Jury selection will continue into a third day after tedium and arguments over potentially biased jurors punctuated the second day of trial of the Sines v. Kessler case.
Filed on behalf of nine Charlottesville area residents in October 2017, the lawsuit alleges that 14 people and 10 groups conspired to come to Charlottesville in August 2017 to commit acts of racist violence.
The lawsuit is a direct response to the Aug. 11 torch march on University of Virginia grounds and the subsequent Unite the Right rally, which devolved into violence and culminated in the murder of Heather Heyer by defendant James Alex Fields Jr.
The lawsuit has taken a tumultuous path to trial, often delayed by uncooperative defendants and changes in defense counsel.
When trial began Monday, U.S. District Judge Norman K. Moon said he hoped to seat a 12-person jury by the end of jury selection, a process initially expected to take two days. However, by the end of day two, only ten jurors had been selected.
Because it is a civil trial, the size of the jury panel is ultimately up to the court’s discretion, but cannot be less than six, according to a U.S. Supreme Court ruling. Going into the second round of strikes in the evening, an exasperated Moon said he would be comfortable proceeding with 11 jurors. However, that number was not reached.
The math is additionally complicated by a juror who is subject to something called a Batson motion: an objection to the validity of a peremptory challenge, on grounds that the other party used it to exclude a potential juror based on race, ethnicity or sex.
Based on arguments Tuesday, the plaintiffs’ counsel filed a Batson motion following one of the defense peremptory strikes on Monday. Moon declined to rule on the motion Tuesday, thus keeping the jury panel at a total of 10 instead of the now-sought 11.
In terms of the selection process Tuesday, potential jurors were again split into two panels and called individually to answer questions from Moon in the morning and afternoon. Moon’s questions, which were often based on answers the potential jurors gave in a pre-trial questionnaire, mostly revolved around potential biases against the parties, minority groups and political groups such as Black Lives Matter.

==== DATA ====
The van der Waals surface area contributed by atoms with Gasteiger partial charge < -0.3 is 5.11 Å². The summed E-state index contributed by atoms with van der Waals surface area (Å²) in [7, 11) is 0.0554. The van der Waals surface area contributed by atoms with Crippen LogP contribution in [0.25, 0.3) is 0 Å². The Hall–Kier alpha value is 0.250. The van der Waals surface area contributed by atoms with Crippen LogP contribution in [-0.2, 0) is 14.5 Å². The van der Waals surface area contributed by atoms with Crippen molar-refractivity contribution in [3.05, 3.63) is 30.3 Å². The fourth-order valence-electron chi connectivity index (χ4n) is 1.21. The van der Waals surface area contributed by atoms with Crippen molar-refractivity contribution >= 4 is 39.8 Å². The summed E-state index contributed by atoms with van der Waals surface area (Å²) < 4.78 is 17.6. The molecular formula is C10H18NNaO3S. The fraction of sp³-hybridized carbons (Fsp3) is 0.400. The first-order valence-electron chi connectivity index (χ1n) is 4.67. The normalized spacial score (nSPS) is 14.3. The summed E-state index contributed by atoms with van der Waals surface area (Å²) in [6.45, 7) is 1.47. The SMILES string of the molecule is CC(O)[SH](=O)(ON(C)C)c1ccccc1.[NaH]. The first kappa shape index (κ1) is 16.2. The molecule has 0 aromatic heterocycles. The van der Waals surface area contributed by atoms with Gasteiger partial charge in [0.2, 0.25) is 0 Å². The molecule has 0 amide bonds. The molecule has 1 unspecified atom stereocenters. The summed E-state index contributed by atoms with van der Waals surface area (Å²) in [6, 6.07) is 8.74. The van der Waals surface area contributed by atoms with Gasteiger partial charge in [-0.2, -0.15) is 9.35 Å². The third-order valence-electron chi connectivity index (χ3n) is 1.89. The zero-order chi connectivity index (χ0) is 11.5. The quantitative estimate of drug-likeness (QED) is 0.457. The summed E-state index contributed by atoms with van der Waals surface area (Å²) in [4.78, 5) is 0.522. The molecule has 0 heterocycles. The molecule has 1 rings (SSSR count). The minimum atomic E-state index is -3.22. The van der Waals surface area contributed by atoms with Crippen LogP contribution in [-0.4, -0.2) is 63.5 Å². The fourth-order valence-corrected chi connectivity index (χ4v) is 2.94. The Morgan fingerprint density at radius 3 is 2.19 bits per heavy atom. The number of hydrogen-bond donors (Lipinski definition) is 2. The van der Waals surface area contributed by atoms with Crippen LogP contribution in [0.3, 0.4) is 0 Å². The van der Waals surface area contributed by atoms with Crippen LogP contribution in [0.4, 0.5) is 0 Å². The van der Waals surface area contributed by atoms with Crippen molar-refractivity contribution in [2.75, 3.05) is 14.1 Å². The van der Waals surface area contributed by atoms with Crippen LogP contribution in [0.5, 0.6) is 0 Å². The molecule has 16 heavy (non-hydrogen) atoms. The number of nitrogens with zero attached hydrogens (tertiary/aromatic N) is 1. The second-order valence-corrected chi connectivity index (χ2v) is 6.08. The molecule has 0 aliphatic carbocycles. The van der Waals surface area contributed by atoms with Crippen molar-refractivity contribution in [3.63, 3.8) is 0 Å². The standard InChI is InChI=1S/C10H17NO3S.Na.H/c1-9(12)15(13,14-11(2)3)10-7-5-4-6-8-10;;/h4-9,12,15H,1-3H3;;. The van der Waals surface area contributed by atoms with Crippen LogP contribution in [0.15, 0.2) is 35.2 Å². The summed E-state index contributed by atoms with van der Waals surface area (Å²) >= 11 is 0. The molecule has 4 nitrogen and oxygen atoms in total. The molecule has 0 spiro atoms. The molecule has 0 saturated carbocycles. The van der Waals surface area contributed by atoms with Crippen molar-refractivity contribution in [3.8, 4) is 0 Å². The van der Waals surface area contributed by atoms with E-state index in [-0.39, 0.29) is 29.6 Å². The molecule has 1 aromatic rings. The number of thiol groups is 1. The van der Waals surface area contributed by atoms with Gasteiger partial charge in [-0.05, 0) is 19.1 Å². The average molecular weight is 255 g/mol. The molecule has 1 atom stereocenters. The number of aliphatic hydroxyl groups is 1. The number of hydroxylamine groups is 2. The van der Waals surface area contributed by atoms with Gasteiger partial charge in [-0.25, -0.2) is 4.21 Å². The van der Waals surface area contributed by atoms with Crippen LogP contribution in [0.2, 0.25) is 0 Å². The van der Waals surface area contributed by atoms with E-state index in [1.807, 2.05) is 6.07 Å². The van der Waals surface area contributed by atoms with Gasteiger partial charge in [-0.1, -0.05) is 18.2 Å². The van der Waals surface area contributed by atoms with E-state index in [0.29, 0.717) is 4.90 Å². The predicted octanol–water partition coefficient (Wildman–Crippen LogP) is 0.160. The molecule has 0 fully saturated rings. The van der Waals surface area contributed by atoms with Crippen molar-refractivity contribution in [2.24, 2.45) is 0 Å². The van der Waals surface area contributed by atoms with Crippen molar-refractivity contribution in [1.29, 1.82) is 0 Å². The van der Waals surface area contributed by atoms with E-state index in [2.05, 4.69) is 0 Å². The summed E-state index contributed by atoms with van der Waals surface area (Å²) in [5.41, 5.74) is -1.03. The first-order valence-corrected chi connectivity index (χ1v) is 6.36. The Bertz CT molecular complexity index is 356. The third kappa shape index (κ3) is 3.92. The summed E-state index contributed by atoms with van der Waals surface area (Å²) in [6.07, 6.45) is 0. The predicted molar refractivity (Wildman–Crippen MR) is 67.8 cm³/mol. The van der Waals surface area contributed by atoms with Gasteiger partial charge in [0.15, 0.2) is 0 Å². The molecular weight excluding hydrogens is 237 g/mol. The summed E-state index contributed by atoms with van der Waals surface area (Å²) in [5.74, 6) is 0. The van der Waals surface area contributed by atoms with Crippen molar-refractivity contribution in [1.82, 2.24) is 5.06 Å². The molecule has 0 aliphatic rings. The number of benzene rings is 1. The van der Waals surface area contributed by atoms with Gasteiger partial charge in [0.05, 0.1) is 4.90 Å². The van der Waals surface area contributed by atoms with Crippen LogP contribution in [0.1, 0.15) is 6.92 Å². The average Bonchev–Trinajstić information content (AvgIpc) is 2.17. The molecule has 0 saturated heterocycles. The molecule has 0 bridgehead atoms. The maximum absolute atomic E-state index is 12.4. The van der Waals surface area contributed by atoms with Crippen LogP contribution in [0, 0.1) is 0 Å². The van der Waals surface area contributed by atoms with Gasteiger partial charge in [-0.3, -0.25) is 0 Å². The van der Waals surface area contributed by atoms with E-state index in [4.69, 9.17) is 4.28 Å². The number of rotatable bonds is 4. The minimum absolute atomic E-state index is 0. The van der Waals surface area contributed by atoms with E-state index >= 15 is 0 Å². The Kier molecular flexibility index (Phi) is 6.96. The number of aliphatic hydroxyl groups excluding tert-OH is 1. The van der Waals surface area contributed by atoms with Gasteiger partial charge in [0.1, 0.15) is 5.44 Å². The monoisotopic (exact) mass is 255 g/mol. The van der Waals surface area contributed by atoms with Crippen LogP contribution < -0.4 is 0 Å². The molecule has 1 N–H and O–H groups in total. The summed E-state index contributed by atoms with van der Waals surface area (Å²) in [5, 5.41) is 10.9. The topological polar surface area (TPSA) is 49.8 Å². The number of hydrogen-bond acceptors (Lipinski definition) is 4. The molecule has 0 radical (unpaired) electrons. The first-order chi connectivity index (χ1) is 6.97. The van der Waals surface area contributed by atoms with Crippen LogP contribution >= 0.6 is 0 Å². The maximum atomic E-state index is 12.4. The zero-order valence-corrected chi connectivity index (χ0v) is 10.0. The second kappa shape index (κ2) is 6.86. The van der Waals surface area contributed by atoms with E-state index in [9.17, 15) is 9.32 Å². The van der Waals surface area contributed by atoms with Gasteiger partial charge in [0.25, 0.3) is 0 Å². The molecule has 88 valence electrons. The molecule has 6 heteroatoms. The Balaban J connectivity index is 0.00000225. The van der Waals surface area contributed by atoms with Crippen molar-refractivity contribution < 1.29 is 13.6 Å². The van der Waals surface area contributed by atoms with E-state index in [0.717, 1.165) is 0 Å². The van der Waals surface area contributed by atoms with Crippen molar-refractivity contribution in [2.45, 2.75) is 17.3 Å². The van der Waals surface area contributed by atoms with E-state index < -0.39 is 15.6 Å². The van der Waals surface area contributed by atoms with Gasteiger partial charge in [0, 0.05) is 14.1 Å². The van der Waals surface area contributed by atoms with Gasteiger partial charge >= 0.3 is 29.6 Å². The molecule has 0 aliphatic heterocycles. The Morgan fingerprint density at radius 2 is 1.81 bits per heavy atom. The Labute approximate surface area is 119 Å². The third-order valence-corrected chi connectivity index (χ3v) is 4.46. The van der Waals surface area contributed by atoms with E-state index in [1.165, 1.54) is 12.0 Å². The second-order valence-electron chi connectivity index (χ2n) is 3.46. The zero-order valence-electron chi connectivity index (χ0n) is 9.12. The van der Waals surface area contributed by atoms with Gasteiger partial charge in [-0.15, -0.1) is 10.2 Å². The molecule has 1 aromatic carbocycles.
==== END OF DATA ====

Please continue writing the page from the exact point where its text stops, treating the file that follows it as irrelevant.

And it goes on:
Of the initial panel of seven, only two jurors were not struck for cause or dismissed due to job-related issues. Ultimately, only one of these jurors was passed on to the jury, with the other being dismissed due to a defense peremptory strike — a legal move that allows a party to remove a juror for any reason other than race, ethnicity or sex.
Defendants Richard Spencer and Christopher Cantwell are representing themselves, or what is legally referred to as “pro se.” Spencer and Cantwell, known as the Crying Nazi, attracted the ire of defense counsel James Kolenich when the two appeared to endorse a potential juror who had described the defendants as “evil.” Kolenich represents Jason Kessler, Nathan Damigo and Identity Evropa.
“At some point we’re going to need to address how it’s difficult for counsel to work next to pro se litigants,” Kolenich said, referring to Spencer and Cantwell. “I have no idea what these two think they’re doing.”
By the afternoon, a jury of nine had been formed, including eight jurors from the day prior. However, one of those jurors is subject to a challenge motion, meaning they were not counted in the court’s tally.
The larger afternoon panel was also largely dismissed for cause or for job-related reasons. Among those dismissed for cause was a civics teacher who wrote in his questionnaire that he could not look past his negative opinions on fascism.
Ultimately, only two jurors were passed by the parties, leading to a total of 10. Given this lower total, Moon opted to extend the selection process into Wednesday and said he was hopeful the process would be over by the afternoon.
“I think we should be able to wrap this up by the afternoon and maybe continue on to opening statements,” Moon said.
It remains unclear whether either the plaintiffs or defense will receive additional peremptory strikes or whether the defense will receive back a peremptory strike if Moon grants the Batson motion.
The hearing was additionally complicated by the absence of William ReBrook, counsel for Jeff Schoep, the National Socialist Movement and the Nationalist Front. According to earlier comments from Kolenich, ReBrook went to the emergency room Monday evening and has not been heard from since.
The Sines v. Kessler trial is scheduled to resume at 9:30 a.m. on Wednesday.